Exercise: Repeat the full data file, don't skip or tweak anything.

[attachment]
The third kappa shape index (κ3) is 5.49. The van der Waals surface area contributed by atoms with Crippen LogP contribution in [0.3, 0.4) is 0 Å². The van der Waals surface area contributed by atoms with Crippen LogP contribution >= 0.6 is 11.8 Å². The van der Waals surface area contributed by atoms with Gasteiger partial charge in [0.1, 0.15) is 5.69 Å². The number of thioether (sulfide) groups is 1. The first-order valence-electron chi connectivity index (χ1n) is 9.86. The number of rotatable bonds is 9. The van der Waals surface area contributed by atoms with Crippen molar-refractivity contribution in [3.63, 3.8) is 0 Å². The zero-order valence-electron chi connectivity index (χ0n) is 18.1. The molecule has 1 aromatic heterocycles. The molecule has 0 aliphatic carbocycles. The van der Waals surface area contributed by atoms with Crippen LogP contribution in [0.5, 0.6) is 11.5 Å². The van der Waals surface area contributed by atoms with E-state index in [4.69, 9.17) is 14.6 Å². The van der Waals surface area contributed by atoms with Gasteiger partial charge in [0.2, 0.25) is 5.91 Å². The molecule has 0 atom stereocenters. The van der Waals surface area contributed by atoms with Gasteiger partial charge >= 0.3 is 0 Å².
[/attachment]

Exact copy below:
The third kappa shape index (κ3) is 5.49. The van der Waals surface area contributed by atoms with Crippen LogP contribution in [0.3, 0.4) is 0 Å². The van der Waals surface area contributed by atoms with Crippen LogP contribution >= 0.6 is 11.8 Å². The van der Waals surface area contributed by atoms with Gasteiger partial charge in [0.1, 0.15) is 5.69 Å². The number of thioether (sulfide) groups is 1. The first-order valence-electron chi connectivity index (χ1n) is 9.86. The number of rotatable bonds is 9. The van der Waals surface area contributed by atoms with Crippen molar-refractivity contribution in [3.63, 3.8) is 0 Å². The zero-order valence-electron chi connectivity index (χ0n) is 18.1. The molecule has 1 aromatic heterocycles. The molecule has 0 aliphatic carbocycles. The van der Waals surface area contributed by atoms with Crippen LogP contribution in [0.5, 0.6) is 11.5 Å². The van der Waals surface area contributed by atoms with E-state index in [4.69, 9.17) is 14.6 Å². The van der Waals surface area contributed by atoms with Gasteiger partial charge in [0.2, 0.25) is 5.91 Å². The molecule has 0 atom stereocenters. The van der Waals surface area contributed by atoms with Gasteiger partial charge >= 0.3 is 0 Å².